WFA Cybersecurity

Shifting operations to a work from home (WFH) model introduces new cybersecurity considerations to your company/organization. Use this checklist to get ahead—and stay ahead—of new risks.

  • Instigate a cybersecurity health checkup during and after the shift to WFH. Review all cybersecurity controls to identify gaps, prioritize, and remediate accordingly.
  • Update your Technology & Data Use Policy to include remote workforce considerations like non-company owned Wi-Fi, VPN usage, USB and connected drives, and Bring Your Own Device (BYOD).
  • Update your Incident Response Plan to include common and key WFH scenarios that may impact your organization, including lost or stolen devices.
  • Send regular awareness training videos to employees, depicting important cybersecurity topics for a remote workforce, such as Wi-Fi usage and actively protecting company devices.
  • Hold group training sessions via remote webinar with employees on best practices to help protect the company, specifically on phishing style and similar attacks. Include a short quiz to gauge learning.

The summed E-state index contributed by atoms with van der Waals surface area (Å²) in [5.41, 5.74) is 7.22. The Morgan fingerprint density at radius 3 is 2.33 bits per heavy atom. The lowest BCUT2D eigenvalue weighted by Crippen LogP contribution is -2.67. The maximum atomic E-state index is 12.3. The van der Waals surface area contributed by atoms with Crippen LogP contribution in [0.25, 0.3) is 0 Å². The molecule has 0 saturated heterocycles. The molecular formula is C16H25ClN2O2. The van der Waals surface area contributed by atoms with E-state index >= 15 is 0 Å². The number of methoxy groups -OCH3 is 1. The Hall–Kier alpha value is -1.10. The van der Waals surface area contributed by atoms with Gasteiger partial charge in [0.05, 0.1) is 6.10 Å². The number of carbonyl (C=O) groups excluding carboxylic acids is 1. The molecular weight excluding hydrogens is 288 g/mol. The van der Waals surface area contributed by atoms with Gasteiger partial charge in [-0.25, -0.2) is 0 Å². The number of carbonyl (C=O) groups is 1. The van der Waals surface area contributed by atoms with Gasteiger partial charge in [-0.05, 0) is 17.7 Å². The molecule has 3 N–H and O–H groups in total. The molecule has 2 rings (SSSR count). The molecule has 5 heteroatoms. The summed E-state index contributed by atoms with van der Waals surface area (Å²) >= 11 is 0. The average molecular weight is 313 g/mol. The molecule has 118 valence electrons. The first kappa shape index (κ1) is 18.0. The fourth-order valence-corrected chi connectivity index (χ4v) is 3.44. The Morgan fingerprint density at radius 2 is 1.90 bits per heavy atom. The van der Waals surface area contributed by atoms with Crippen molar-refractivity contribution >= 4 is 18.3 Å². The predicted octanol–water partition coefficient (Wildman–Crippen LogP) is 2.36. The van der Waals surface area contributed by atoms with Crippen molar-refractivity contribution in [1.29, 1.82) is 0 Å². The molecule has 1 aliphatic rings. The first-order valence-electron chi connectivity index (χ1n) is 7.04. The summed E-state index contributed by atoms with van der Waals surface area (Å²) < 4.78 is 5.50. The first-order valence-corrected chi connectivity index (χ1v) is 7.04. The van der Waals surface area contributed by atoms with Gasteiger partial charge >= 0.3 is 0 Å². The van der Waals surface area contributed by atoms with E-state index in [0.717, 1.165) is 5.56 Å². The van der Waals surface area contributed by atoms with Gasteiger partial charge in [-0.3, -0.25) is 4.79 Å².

• Get regular cybersecurity threat alerts that feature emerging cybersecurity topics, attacks, and vulnerabilities—including those related to remote workforce, this is often accomplished through a good Security Event Information Management (SEIM) service or solution.
  • Run vulnerability scans on networks (internally and externally) any time you make configuration changes to firewalls and other devices, including VPN, to quickly identify critical vulnerabilities to patch.
  • Scan the Dark Web for stolen passwords for all employees. If any are found, have employees change passwords immediately on all systems, devices, and applications.
  • Activate ongoing phishing tests on employees simulating how cyber-attackers use fear, uncertainty, and doubt. Employees should confirm requests and verify links or attachments before opening, there great automation tools to provide this continual testing and validation.
  • Consider hiring ethical hacking on your networks after reconfiguring systems to identify weaknesses attackers could exploit.  This is generally called Penetration Testing or “PEN” Testing.

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